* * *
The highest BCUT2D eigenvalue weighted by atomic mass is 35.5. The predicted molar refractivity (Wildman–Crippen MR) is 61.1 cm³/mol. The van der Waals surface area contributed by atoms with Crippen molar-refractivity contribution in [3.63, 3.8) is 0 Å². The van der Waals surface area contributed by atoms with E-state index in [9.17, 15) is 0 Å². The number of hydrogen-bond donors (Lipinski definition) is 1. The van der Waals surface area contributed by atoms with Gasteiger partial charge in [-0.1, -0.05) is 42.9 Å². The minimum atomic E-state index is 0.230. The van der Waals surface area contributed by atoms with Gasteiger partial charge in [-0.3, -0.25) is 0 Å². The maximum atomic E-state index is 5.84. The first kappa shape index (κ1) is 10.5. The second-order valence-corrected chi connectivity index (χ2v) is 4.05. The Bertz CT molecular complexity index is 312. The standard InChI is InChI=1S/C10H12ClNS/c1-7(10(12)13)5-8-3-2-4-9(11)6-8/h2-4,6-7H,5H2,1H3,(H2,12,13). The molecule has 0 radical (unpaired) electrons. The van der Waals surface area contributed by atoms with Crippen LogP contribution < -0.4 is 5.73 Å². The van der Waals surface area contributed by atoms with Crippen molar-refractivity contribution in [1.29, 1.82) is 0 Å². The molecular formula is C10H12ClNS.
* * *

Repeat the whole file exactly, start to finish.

The highest BCUT2D eigenvalue weighted by atomic mass is 35.5. The predicted molar refractivity (Wildman–Crippen MR) is 61.1 cm³/mol. The van der Waals surface area contributed by atoms with Crippen molar-refractivity contribution in [3.63, 3.8) is 0 Å². The van der Waals surface area contributed by atoms with E-state index in [9.17, 15) is 0 Å². The number of hydrogen-bond donors (Lipinski definition) is 1. The van der Waals surface area contributed by atoms with Gasteiger partial charge in [-0.1, -0.05) is 42.9 Å². The minimum atomic E-state index is 0.230. The van der Waals surface area contributed by atoms with Gasteiger partial charge in [-0.3, -0.25) is 0 Å². The maximum atomic E-state index is 5.84. The first kappa shape index (κ1) is 10.5. The second-order valence-corrected chi connectivity index (χ2v) is 4.05. The Bertz CT molecular complexity index is 312. The standard InChI is InChI=1S/C10H12ClNS/c1-7(10(12)13)5-8-3-2-4-9(11)6-8/h2-4,6-7H,5H2,1H3,(H2,12,13). The molecule has 0 radical (unpaired) electrons. The van der Waals surface area contributed by atoms with Crippen LogP contribution < -0.4 is 5.73 Å². The van der Waals surface area contributed by atoms with Crippen molar-refractivity contribution in [1.29, 1.82) is 0 Å². The molecular formula is C10H12ClNS.